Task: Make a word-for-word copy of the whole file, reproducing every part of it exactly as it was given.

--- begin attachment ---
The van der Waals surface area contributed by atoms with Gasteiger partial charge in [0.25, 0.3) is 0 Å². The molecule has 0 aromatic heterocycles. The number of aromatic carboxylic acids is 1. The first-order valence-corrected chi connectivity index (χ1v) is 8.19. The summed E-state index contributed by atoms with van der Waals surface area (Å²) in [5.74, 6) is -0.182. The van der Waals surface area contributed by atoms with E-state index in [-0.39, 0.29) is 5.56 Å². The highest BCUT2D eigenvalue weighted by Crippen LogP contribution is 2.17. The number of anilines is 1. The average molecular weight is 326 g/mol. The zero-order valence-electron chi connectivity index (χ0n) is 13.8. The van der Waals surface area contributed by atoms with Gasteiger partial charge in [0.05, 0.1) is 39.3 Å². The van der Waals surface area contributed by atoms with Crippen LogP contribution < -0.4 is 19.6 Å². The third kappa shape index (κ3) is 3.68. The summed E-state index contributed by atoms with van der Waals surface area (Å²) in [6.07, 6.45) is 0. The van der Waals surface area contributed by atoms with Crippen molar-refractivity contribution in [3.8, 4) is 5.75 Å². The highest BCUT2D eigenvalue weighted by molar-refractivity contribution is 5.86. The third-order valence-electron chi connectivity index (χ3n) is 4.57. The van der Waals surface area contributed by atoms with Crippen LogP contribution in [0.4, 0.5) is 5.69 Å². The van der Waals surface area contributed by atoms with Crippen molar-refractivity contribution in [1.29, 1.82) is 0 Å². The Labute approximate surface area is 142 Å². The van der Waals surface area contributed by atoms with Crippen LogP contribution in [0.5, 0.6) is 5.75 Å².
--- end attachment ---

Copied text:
The van der Waals surface area contributed by atoms with Gasteiger partial charge in [0.25, 0.3) is 0 Å². The molecule has 0 aromatic heterocycles. The number of aromatic carboxylic acids is 1. The first-order valence-corrected chi connectivity index (χ1v) is 8.19. The summed E-state index contributed by atoms with van der Waals surface area (Å²) in [5.74, 6) is -0.182. The van der Waals surface area contributed by atoms with E-state index in [-0.39, 0.29) is 5.56 Å². The highest BCUT2D eigenvalue weighted by Crippen LogP contribution is 2.17. The number of anilines is 1. The average molecular weight is 326 g/mol. The zero-order valence-electron chi connectivity index (χ0n) is 13.8. The van der Waals surface area contributed by atoms with Gasteiger partial charge in [0.05, 0.1) is 39.3 Å². The van der Waals surface area contributed by atoms with Crippen LogP contribution < -0.4 is 19.6 Å². The third kappa shape index (κ3) is 3.68. The summed E-state index contributed by atoms with van der Waals surface area (Å²) in [6.07, 6.45) is 0. The van der Waals surface area contributed by atoms with Crippen molar-refractivity contribution in [3.8, 4) is 5.75 Å². The highest BCUT2D eigenvalue weighted by molar-refractivity contribution is 5.86. The third-order valence-electron chi connectivity index (χ3n) is 4.57. The van der Waals surface area contributed by atoms with Crippen LogP contribution in [0.4, 0.5) is 5.69 Å². The van der Waals surface area contributed by atoms with Crippen molar-refractivity contribution in [1.29, 1.82) is 0 Å². The Labute approximate surface area is 142 Å². The van der Waals surface area contributed by atoms with Crippen LogP contribution in [0.5, 0.6) is 5.75 Å².